Make analytics a strategic priority
Businesses often start analytics initiatives without having a realistic picture of how analytics might fit into their existing processes and operations. Think of it like starting to pack your bags before even deciding where and when you’re traveling. Such behavior, introduced by top management, results in a lack of understanding and engagement from the rest of the team. That’s why no matter which technologies and talented data scientists you employ, you won’t magically make your organization data-driven and data-motivated.
Clarify the vision. Don’t invest in analytics only as a response to the demand for digital transformation. Even if your employees know about the importance of analytics, they may have no clear understanding of which specific business questions it will help them answer in their job. Ultimately, let your team know which part of your business strategy data will support.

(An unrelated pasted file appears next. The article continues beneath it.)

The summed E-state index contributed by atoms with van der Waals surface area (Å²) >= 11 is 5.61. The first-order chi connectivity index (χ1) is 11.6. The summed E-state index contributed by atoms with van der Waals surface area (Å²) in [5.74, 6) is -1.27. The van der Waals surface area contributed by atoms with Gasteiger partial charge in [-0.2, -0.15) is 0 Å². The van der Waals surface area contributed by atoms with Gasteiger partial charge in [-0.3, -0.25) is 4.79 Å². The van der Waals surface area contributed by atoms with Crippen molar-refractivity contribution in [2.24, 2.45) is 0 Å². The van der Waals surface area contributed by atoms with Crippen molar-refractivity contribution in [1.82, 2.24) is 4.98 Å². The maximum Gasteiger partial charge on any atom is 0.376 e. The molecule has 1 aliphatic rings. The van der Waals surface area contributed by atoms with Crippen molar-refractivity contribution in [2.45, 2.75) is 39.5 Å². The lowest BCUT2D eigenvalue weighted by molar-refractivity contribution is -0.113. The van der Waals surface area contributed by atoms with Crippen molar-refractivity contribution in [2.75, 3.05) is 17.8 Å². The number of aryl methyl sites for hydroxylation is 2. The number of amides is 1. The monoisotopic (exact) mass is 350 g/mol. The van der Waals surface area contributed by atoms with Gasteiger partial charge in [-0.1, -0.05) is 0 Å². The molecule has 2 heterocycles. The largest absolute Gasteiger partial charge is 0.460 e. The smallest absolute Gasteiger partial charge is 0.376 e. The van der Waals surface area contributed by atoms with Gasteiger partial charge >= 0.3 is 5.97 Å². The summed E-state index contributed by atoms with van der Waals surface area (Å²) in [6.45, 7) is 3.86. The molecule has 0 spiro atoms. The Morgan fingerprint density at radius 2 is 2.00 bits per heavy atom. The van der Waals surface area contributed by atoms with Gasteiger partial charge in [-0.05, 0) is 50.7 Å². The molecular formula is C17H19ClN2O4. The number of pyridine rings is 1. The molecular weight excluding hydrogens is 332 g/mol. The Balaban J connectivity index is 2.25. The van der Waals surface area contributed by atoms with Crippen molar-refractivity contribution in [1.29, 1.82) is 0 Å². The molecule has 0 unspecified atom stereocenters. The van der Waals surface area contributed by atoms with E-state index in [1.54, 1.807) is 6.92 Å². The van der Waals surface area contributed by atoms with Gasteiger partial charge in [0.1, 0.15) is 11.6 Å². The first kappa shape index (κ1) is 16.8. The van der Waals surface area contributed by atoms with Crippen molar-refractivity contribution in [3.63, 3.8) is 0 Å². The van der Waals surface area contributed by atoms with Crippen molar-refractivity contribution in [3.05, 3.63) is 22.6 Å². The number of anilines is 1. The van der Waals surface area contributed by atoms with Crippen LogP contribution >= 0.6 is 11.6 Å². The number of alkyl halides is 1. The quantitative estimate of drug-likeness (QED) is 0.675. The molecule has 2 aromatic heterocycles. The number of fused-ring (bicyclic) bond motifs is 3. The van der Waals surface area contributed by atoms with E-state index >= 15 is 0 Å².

Allocate the roles. Take all of the foreground tasks where you want to actively use analytics and describe how and to what extent each functional unit will have to work on them. Who will be responsible for defining the most valuable data and distributing it to other departments? What share of your data initiative depends on each employee in each department? Make sure that you’ve mapped out the route for data across your organization from top to bottom.
A Salesforce survey discovered that the most popular business use cases for data today are driving operational efficiencies and facilitating growth.